When I start to get itchy feet but know that I don’t have a trip scheduled for a few weeks, I start renting all my favorite travel shows. I explore the world through food with Anthony Bourdain on No Reservations, or laugh along with Ian Wright and the Globe Trekker crew as I learn about destinations I plan on visiting in the future.

Food and drink
Traveling through my taste buds is one of my favorite ways to “virtually” experience a destination. In most countries I visit, I try to schedule a cooking class to learn to make at least one local dish. When I get home, I can then make that meal any time I am feeling nostalgic for the country. I can’t make fresh pasta without being transported to my honeymoon in Tuscany. Empanadas and some Malbec wine take me back to Buenos Aires, and fresh paella recalls my days in Barcelona.

Even if you didn’t learn to make a special dish while you were in a country, you can try to recreate memorable meals at home, or just pick a local specialty from a country you’d like to visit, and make it with the help of a recipe found online. If you can’t cook more than a piece of toast, no worries – just head to your local ethnic restaurant. You might not be fooled into thinking you are really in Ethiopia as you spoon up stewed meats with spongy injera bread, but a little taste of a foreign country might satiate you until your next trip.

Theme nights
Remember that episode of the Gilmore Girls when, after Rory’s big trip to Asia was cancelled, Lorelei turned the living room into a tour of the continent with food and decorations from various Asian countries? Just like that, you can host a theme night to celebrate a destination you’ve been to or are planning a trip to. Heading to Japan? Host a Japanese night, complete with sake, anime movies, sushi and geisha costumes. If you have friends of various ethnicities, take turns hosting and ask each person to tell a story about their culture’s traditions.

Cultural centers and events
A large part of traveling is learning about another culture, and while nothing can really substitute for the experience of being there, a trip to a local cultural center can help you explore the history and traditions of a culture in your local area. Fore example, in Chicago, the Irish American Heritage Center hosts traditional Irish music at the onsite pub. When I sit there and drink a Guinness, I know I’m still in the US, but if I close my eyes and listen to the the proliferation of Irish accents around me, I almost feel like I’m back in Dublin.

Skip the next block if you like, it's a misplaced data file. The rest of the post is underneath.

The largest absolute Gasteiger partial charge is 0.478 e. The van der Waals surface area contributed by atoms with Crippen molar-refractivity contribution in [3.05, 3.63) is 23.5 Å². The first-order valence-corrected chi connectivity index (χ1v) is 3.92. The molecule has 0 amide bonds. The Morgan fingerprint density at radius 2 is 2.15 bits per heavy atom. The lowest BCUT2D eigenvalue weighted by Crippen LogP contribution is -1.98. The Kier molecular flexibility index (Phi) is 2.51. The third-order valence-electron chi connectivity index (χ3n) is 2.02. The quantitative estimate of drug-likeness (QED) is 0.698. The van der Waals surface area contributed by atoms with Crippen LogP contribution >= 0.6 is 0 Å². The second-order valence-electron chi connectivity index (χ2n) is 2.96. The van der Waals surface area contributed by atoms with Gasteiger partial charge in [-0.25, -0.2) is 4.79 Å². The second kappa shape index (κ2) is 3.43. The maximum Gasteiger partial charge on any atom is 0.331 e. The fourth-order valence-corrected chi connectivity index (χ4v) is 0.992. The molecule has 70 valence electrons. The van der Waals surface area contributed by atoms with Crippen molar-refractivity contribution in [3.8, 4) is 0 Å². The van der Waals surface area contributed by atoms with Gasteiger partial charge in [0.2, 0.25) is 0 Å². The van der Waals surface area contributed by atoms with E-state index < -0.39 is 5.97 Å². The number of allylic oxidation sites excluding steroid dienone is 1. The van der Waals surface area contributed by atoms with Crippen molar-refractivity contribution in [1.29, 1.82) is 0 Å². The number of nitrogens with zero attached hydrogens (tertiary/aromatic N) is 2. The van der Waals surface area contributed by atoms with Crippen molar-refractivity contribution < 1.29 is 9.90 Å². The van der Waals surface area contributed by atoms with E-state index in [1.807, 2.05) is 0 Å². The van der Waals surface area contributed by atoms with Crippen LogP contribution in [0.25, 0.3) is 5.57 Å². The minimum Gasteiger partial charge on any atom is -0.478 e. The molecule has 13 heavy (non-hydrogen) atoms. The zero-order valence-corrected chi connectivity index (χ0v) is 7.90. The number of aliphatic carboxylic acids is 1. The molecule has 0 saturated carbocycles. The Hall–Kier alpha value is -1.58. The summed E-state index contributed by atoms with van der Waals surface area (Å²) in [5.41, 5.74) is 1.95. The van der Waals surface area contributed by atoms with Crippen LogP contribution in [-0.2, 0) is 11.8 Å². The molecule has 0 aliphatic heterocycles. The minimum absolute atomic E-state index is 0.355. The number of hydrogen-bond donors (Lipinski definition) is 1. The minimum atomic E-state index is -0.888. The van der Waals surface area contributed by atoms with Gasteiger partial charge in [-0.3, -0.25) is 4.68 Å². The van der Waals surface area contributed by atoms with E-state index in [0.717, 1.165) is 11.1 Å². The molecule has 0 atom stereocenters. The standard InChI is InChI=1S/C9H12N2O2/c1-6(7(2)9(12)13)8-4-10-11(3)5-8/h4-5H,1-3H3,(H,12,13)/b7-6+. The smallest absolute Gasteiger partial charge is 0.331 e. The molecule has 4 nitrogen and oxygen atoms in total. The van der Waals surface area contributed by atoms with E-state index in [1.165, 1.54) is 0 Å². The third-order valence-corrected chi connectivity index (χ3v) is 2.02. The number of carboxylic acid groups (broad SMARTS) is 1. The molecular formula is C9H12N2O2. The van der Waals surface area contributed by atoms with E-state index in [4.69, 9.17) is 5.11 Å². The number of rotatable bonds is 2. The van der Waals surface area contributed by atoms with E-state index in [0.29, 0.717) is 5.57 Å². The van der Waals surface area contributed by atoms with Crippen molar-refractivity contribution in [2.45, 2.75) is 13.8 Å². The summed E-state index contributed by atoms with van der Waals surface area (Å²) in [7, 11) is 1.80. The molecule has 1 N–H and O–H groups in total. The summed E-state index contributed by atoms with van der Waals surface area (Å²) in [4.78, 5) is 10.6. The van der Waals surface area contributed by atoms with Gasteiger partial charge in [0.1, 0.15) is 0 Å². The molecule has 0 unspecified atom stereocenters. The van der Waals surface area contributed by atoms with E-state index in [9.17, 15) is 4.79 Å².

Cultural festivals, which often feature food, music, and art from the home country, are another festive way to immerse yourself in a foreign culture.

Ode to Sidney Pollack: Travel where his movies were made

Sidney Pollack died of cancer yesterday. When I heard the news, along with feeling sad about his death, I flashed to a certain restaurant in Hurley, New York that’s one of my favorite “when I go back home for a visit ” eateries,although it’s changed hands since Pollack used it as one of the settings for Tootsie.

The Hurley Mountain Inn where Dustin Hoffman bellied up to the bar with Charles Durning has been serving up family fare for years. My mom always headed here with friends for the spaghetti and meatballs. The last time I was there, my son was happy playing video games without the money to actually have them do anything.

Hurley is near Kingston in the Hudson Valley and the restaurant is worth the drive. Nothing fancy, but you’ll feel like you’re in a place that means something to the people who eat there. Along with Hurley, if you do a Sidney Pollack film tour of the world, you’ll see a lot. Consider these alone and you’ll be busy:

  1. Sketches of Frank Gehry–Pollack followed Frank Gehry around with a camera and captured the architectural genius found in the Vitra Museum in Germany, Maggie’s Centre, the Guggenheim in Bilbao, and the Disney Concert Hall in Los Angeles.
  2. Out of Africa–The Africa scenes were filmed in the Ngong Hills in Kenya. The Denmark scenes were in Surrey, England.
  3. The Electric Horseman–For the gorgeous scenery seen in the film, head to Zion National Park and other places in Utah. For the rest, head to Las Vegas.
  4. The Way We Were–Bask in a bit of opulence at Ballston Spa, New York and in front of The Plaza Hotel in Manhattan.